About to Have a Heart Attack? New Test May Tell

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A simple blood test may predict a heart attack up to two weeks in advance, new research suggests.

The test searches a patient's blood sample for abnormal cells that the researchers say could be indicative of the very early stages of a heart attack.

Such a test, if proven accurate, would be most useful for patients who come to the hospital emergency room with chest pain. Currently, medical personnel check to see if there is damage to the heart muscle, but they cannot check for problems occurring in the patient's arteries that would lead to a heart attack within weeks.

"So often these patients are unwittingly sent home and then have a real heart attack," said study researcher Dr. Eric Topol, director of Scripps Translational Science Institute in La Jolla, Calif. If patients were identified early enough, they could be given medication to prevent the heart attack, Topol said.

However, it's too soon to say whether the test works. That's because the study involved patients who were already having a damaging heart attack, not those on the brink of having one, and outside experts say it's possible the test found an effect of heart attacks rather than a cause.

More studies are needed to see whether the test can indeed predict heart attacks, experts say.

A Scripps press release acknowledged the need for "additional validation."

The new study appears today (March 21) in the journal Science Translational Medicine.

Blood test

The test looks for signs that a patient has experienced an arterial plaque rupture — a crack in the lining of a blood vessel leading to the heart. This crack causes a blood clot to form, which in turn cuts off the blood supply to the heart, resulting in a heart attack.

Topol and his colleagues reported examining blood from 44 healthy patients and 50 patients who went to the ER with a heart attack.

The researchers developed a special technique to isolate circulating endothelial cells (CECs) — cells that come from the lining of blood vessels but have ended up in the bloodstream.

There were striking differences between the CECs of heart attack patients and those of healthy people, the researchers say. Heart attack patients had CECs that were abnormally large and misshapen, and some of them had more than one nucleus.

Heart attack patients also had nearly five times as many CECs in their samples as healthy people did.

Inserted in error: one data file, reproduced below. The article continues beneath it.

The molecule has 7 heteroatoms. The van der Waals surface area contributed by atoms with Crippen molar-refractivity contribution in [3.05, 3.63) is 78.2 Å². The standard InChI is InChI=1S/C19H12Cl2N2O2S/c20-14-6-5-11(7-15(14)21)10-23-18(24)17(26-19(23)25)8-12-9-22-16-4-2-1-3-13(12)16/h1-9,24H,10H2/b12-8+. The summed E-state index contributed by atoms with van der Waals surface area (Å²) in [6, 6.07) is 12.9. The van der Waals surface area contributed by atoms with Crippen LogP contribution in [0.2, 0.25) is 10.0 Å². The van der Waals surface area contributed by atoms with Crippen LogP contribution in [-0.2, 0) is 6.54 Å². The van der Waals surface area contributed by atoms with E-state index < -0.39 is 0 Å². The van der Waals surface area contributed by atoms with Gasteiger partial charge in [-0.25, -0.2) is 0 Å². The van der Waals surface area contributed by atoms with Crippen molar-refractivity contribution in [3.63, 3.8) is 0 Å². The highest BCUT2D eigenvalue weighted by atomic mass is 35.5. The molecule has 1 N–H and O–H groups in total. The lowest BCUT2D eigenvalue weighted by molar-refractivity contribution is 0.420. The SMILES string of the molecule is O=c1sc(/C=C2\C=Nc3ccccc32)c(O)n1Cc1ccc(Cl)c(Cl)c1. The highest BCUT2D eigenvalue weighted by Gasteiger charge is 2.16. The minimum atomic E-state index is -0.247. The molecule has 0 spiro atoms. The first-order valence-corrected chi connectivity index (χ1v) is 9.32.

The test was able to accurately distinguish between heart attack patients and healthy people more than 90 percent of the time, said study researcher Dr. Paddy Barrett, also of Scripps Translational Science Institute.

Inflammation at the arterial rupture site may damage and distort CECs, making them look abnormal when they are released into the blood, Barrett said.

Cause or effect?

Dr. Rob Simari, a cardiologist at the Mayo Clinic, who was not involved in the new study, said, "The investigators have brought state-of-the-art technique to identify rare cells within the bloodstream."

However, the CECs may be coming from small blood vessels within the heart itself, and thus could be a result – not the cause – of the heart attack, Simari told MyHealthNewsDaily.

"The real question is: Is it a result of the heart attack or is it part of the early process of the heart attack?" Simari said.

In the case of the former, the test would not be predictive at all, Simari said. Additional studies are needed to find the answer, he said.

Pass it on:  A blood test may identify at-risk patients before they have a heart attack, but more research is needed to confirm this.

Follow MyHealthNewsDaily staff writer Rachael Rettner on Twitter @RachaelRettner. Find us on Facebook.

Rachael Rettner

Rachael is a Live Science contributor, and was a former channel editor and senior writer for Live Science between 2010 and 2022. She has a master's degree in journalism from New York University's Science, Health and Environmental Reporting Program. She also holds a B.S. in molecular biology and an M.S. in biology from the University of California, San Diego. Her work has appeared in Scienceline, The Washington Post and Scientific American.